Harry Skelton has been crowned the British Champion Jockey for the first time in his career following a strong battle with defending champion Brian Hughes in the second half of the season.
Warwickshire-based Skelton, brother of trainer Dan, has had his best year yet as he had ridden 152 winners of the campaign, enough to get his hands on the prestigious trophy.
Skelton now joins Tony McCoy, Richard Johnson, and Hughes as one of only four men to land the prize since 2000. He will now be turning his attention to defending his title next season, something only McCoy and Johnson have managed in the last 30 years.
The majority of his rides this season have been for his brother Dan, although Skelton did pick up some spare rides from Paul Nicholls recently due to an injury to stable jockey Harry Cobden.
It is a fine achievement for Skelton as he had over 200 fewer rides than Hughes. He has had fantastic momentum over the last couple of months where the horses at Lodge Hill have been in great form, particularly the fresher ones.
Although the UK National Hunt Jockeys Championship is now wrapped up, the season is not over for Skelton. This week he has been in Ireland for the Punchestown Festival, where he was be hoping for a big run from Nube Negra in the Punchestown Champion Chase. Expectations were high as Skelton’s runner was 9/2 in the horse racing betting for the 2m contest. However, he and the other British runner, First Flow were eclipsed by Chacun Pour Soi for the dominant Mullins stable.
However, the Cheltenham Festival did not quite go the way of the Skelton brothers this year. They had high hopes going into the meeting in Gloucestershire but were unable to land any of the major races.
Skelton will have been much happier with the way the Grand National Festival went at Aintree. He was victorious with Protektorat, and My Drogo, the latter in the Grade One Mersey Novices’ Hurdle. The Champion Jockey came home sixth in the big race of the meeting on board Blaklion. The 12-year-old veteran finished in the marathon contest strongly, outrunning his odds of 50/1, the only British-trained horse in the first ten home.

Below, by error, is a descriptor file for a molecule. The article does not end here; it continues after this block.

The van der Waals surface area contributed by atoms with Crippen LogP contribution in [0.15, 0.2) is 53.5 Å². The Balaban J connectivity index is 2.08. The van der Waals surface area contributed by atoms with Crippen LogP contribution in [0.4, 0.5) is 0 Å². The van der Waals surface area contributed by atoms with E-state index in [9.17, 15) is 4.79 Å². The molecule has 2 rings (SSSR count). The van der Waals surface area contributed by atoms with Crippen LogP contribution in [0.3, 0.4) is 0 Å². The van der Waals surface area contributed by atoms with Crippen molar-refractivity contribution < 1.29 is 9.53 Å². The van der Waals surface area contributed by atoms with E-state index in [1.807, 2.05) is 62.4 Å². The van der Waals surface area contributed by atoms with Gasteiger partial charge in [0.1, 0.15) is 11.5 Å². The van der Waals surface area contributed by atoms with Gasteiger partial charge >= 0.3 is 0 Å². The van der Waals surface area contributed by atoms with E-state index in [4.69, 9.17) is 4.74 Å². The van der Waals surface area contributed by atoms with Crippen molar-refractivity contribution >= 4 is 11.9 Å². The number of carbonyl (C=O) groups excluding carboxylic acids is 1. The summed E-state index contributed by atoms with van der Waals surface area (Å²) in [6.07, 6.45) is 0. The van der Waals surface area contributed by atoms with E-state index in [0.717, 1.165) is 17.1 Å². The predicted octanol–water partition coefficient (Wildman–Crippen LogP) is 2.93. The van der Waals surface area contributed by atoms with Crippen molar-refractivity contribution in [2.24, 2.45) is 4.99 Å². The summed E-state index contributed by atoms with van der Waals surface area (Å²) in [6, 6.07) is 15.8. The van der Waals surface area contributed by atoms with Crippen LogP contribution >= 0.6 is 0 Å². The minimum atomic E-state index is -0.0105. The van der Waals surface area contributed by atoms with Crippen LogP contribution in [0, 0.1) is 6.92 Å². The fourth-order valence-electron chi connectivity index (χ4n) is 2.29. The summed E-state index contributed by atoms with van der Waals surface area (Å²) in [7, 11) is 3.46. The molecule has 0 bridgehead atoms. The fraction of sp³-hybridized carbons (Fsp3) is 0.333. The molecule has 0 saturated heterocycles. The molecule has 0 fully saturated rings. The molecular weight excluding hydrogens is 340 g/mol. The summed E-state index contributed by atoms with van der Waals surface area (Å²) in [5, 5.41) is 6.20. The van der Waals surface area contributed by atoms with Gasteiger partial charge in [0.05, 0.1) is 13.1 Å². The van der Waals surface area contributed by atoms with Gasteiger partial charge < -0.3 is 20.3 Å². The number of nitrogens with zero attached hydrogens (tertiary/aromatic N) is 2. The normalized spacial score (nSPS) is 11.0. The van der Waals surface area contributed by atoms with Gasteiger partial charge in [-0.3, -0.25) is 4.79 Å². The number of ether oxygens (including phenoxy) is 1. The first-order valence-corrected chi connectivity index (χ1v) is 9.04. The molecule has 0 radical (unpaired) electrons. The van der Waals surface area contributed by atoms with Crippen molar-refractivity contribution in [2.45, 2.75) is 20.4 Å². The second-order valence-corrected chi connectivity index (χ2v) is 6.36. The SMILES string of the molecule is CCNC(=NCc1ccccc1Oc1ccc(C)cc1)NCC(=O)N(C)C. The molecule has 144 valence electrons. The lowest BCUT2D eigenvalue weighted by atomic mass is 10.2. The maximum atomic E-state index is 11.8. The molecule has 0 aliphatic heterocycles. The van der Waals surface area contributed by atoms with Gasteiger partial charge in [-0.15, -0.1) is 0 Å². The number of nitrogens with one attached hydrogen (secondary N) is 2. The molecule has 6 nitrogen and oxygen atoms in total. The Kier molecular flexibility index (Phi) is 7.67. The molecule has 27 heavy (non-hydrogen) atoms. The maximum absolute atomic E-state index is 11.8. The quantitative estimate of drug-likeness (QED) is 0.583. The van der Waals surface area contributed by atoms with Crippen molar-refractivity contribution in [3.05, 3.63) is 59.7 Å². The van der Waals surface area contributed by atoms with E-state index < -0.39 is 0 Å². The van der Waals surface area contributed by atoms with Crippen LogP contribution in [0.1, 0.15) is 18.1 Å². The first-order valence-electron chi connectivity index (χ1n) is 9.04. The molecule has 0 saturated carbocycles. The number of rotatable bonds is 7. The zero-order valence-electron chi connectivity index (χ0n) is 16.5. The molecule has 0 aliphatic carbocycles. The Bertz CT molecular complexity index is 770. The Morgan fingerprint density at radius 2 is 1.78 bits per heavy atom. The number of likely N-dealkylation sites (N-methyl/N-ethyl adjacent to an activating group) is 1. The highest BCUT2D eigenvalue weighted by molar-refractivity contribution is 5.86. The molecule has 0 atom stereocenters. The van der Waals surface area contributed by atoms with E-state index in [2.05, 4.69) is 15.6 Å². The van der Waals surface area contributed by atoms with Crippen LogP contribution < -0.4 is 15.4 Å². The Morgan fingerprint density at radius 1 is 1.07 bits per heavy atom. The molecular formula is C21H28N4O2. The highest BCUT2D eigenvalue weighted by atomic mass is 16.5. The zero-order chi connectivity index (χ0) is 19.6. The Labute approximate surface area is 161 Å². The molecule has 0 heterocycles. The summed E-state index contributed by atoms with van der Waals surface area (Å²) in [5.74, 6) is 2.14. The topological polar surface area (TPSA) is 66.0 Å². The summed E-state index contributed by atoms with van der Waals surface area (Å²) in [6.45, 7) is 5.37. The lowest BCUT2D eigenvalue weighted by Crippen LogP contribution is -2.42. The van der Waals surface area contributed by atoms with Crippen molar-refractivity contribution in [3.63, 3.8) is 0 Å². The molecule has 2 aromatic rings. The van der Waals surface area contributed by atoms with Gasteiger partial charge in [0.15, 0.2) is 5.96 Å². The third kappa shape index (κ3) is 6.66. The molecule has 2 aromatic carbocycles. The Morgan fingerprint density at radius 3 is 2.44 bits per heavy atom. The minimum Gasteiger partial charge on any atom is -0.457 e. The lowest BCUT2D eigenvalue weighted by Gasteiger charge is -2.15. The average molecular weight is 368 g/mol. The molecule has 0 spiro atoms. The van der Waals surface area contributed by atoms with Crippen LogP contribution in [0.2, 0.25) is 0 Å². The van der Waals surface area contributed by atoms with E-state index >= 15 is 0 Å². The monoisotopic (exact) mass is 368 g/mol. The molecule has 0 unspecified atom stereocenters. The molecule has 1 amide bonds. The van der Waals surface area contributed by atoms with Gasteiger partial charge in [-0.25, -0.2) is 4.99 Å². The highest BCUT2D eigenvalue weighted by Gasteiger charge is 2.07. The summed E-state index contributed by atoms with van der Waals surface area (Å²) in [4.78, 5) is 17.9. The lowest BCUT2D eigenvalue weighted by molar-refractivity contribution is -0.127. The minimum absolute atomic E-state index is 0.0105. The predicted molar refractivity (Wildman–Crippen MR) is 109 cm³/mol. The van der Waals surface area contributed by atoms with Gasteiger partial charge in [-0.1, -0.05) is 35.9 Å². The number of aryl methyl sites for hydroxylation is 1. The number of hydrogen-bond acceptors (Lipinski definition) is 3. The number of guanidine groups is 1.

One of the biggest successes Skelton has had on the track in the UK came at the Festival in 2020 when he rode Politologue to success in the Queen Mother Championship Chase. That proved he was capable of coming out on top against the best jockeys in the leading races in the sport. He triumphed on the same horse again in last December's Tingle Creek at Sandown.
Skelton is also a winner of the Irish Grand National. He was the youngest winner of the contest at Fairyhouse when he prevailed with Niche Market in 2009. His numbers over the last few years have steadily increased as his confidence has clearly grown.
The future is going to be bright for the new Champion Jockey, particularly as his brother Dan has some exciting horses to look forward to next season. He deserves a few weeks off this summer before the new jumps campaign begins all over again.